Tuesday, January 15, 2008

Best of 2007

Here's my chance to play "music critic" with my list of the best new albums of 2007 (In my humble opinion).

Radiohead In Rainbows The more I listen to it, the more I hear the genius of Radiohead . It doesn't hurt that I practically got this album for free and legal. This album is way ahead of it's time, not only in sound, but the way it was distributed without a record label. This could be the future for the music industry.
The National Boxer Paste's magazine record of the year as well as many other critics. This album is smooth sounding and different sounding from anything else out there.
Travis The Boy With No Name Fran Healy named the album after his unborn son who is now named "Grant" (so I guess the boy does have a name). This is such a great return to form for Travis after their last album. "Battleships" is one of my favorite songs that recognizes the struggle of relationships under the stress of modern life.
The Brothers Martin The Brothers Martin With Jason and Ronnie Martin combining their skills, it's impossible not to come up with anything but gold. This fantastic album combines Ronnie's pop sensibilities with Jason's indie style. Every track is single worthy. It would be nice to see the two brothers work together more often.
Stars In Our Bedroom After the War A wonderful follow up to their last album Set Yourself On Fire. It kind surpasses it in many ways with a lot more catchy tracks and vocal swapping between male and female leads.

Over the Rhine The Trumpet Child Influenced by the loss of New Orleans, Over the Rhine incorporate more jazz and brass into their palette with great results.
Blonde Redhead 23 Another critical favorite, this is the closest to "shoegazer sound" that I've heard all year.
Editors An End Has a Start I'm declaring this my favorite album of the year. Sure, Editors don't hide their Joy Division influence, but they improve on it. This album was produced by Jacknife Lee who I have concluded is a producing genius after his work with U2, Snow Patrol,and Bloc Party (He's now working with REM so I'm looking forward to see how he improves upon their sound). Anyway, Jacknife's style is to polish the sound and bring guitar's to the forefront. On An End Has A Start the guitars are polished and as sharp as shards of glass. This really brings the Editors sound to the stratosphere and elevates the listener. They were great live as well.

Bloc Party A Weekend In the City Another Jacknife Lee produced album that I developed an interest in after seeing Bloc Party live in KC. Less experimental than their debut album, but more accessible and tuned for the masses.

Wednesday, January 09, 2008

December update and music

After a little blogger break, I'm back and on a new computer. Our home computer crashed on New Year's Day (great way to start a new year), forcing me to take a little break. After attempting to recover some info, it became clear that we needed a new computer. I still don't know what I am going to do about my lost itunes however. It make take a while to reload 6,000 songs I had on it.
Not knowing what to ask Santa for this year, I ordered the remaining Over the Rhine albums I didn't have off the band's web site. It goes without saying, that I've been listening to a lot of Over the Rhine lately.
Over the Rhine Changes Come A live album taken from their Ohio tour a few years ago, this CD captures a brilliant concert performance. Most of the songs highlight their album Ohio. Over the Rhine is a great live band. They seem comfortable and laid back yet a very intimate performance. This is a great disc to experience Over the Rhine live.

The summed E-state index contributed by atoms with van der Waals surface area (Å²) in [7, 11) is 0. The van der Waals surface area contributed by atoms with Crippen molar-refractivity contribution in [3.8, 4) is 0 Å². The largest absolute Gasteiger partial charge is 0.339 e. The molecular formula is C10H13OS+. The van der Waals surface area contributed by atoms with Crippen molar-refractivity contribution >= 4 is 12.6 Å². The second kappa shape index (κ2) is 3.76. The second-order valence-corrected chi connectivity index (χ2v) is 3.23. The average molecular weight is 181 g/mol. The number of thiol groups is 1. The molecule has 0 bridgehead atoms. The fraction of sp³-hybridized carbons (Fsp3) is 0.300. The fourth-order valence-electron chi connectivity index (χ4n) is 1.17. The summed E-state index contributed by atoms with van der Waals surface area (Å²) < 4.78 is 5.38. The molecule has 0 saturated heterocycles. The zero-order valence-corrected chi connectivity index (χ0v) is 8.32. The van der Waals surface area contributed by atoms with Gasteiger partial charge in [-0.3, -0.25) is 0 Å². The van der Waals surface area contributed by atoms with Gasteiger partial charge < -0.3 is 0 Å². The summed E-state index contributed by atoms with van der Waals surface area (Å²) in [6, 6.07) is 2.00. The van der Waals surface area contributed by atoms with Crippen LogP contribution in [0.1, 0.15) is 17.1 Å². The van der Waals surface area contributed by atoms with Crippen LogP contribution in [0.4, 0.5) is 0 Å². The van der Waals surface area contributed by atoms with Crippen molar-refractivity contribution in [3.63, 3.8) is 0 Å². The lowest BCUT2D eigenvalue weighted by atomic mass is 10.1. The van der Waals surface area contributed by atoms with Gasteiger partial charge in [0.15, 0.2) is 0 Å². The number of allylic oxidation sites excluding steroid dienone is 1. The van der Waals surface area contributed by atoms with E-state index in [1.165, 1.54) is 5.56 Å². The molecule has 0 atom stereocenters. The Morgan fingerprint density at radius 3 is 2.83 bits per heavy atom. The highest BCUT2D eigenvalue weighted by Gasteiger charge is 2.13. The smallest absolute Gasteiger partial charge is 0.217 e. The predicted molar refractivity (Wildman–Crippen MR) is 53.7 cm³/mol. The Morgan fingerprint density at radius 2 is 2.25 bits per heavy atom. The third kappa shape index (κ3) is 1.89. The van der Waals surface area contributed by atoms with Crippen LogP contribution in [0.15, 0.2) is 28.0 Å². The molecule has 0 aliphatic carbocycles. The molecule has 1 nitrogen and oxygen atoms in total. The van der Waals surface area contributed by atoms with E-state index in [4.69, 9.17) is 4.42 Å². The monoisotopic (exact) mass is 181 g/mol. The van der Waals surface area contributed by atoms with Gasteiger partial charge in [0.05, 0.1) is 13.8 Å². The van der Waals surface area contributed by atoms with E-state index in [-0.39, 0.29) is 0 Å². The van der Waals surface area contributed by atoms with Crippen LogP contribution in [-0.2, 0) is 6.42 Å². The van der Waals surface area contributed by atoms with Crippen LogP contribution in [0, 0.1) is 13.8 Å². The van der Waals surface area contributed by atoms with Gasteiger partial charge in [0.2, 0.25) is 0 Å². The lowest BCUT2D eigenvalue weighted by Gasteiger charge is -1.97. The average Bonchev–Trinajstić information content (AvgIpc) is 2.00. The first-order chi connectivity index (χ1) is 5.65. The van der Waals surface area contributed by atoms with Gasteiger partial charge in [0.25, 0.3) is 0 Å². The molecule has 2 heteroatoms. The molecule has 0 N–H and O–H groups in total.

Over the Rhine Live From Nowhere Vol 2 The second disc in a yearly tradition of Over the Rhine releasing highlights from their performances from over the past year. Live from Nowhere has got some great songs and covers not available on any other album. I liked the Changes Come disc a little better. I like my live albums to come from a single or couple of performances. Live From Nowhere jumps around a lot from performance to performance. This gives the listener a little less continuity than a single performance (in my opinion).
Beck Sea Changes It might surprise some that I like Beck since I've never mentioned him before and he has been around for a while. I got his latest album The Information last year and liked it. I found it innovative with lots of musical styles that seemed to blend together pretty well. I picked up Sea Changes based on the singles "Lost Cause" and "the Golden Age". This is Beck's break up album (he supposedly made this album right after a rough break up). Most of the songs are pretty sober compared to what else he has done and don't have the mix of urban and hip hop beats. In their is no rapping at all. Beck just sings in a stripped down fashion with some pretty moving results.
Ryan Adams Easy Tiger Here is another artist I generally haven't paid much attention to. I got this one based on the single "Two" which has been getting some air play. I thought the song was absolutely beautiful. It was one of those "I need to buy that album to get that one song." Luckily the rest of the album is worth keeping. Ryan sings short-sweet "alternative country songs". He's about as "country" as I like.
Over the Rhine Eve Over the Rhine's third album and pretty hard to find. Eve captures the band still growing and changing right before they made their masterpiece "Good Dog, Bad Dog." Probably my favorite out of their early albums.
Over the Rhine The Darkest Night Of the Year I opened this X-mas present a little early this year since I lack seasonal Christmas music. I thought this would be a good disc to crank up for driving around looking at Christmas lights. I found this to be a very dark sounding Christmas CD (which is what it was intended to be), but over all, it lacks the Christmas feel and joy that much of their latest Christmas CD-Snow Angels has.
Over the Rhine Amateur Shortwave Radio One of Over the Rhine's "fan only" albums, this is a collection to celebrate Over the Rhine's birthday. The album opens with a beautiful rendition of one of Over the Rhine's first great songs "Like a Radio" and then goes into a effective version of the Stones's "Ruby Tuesday".
Over the Rhine Cutting Room Floor (not pictured) Yet another "fan only" album of songs and demos not found anywhere else. You can't complain about a band that truly is appreciative towards their fans and releases albums geared especially for them. These "fan only" albums are not to make new fans, but reward the old ones. That's a nice change every so often. Cutting Room Floor is a great example of this. The closing tune "Helpless" (a Neil Young cover) is pretty effectively delivered when Karen puts in the context of post 9-11, when it was performed.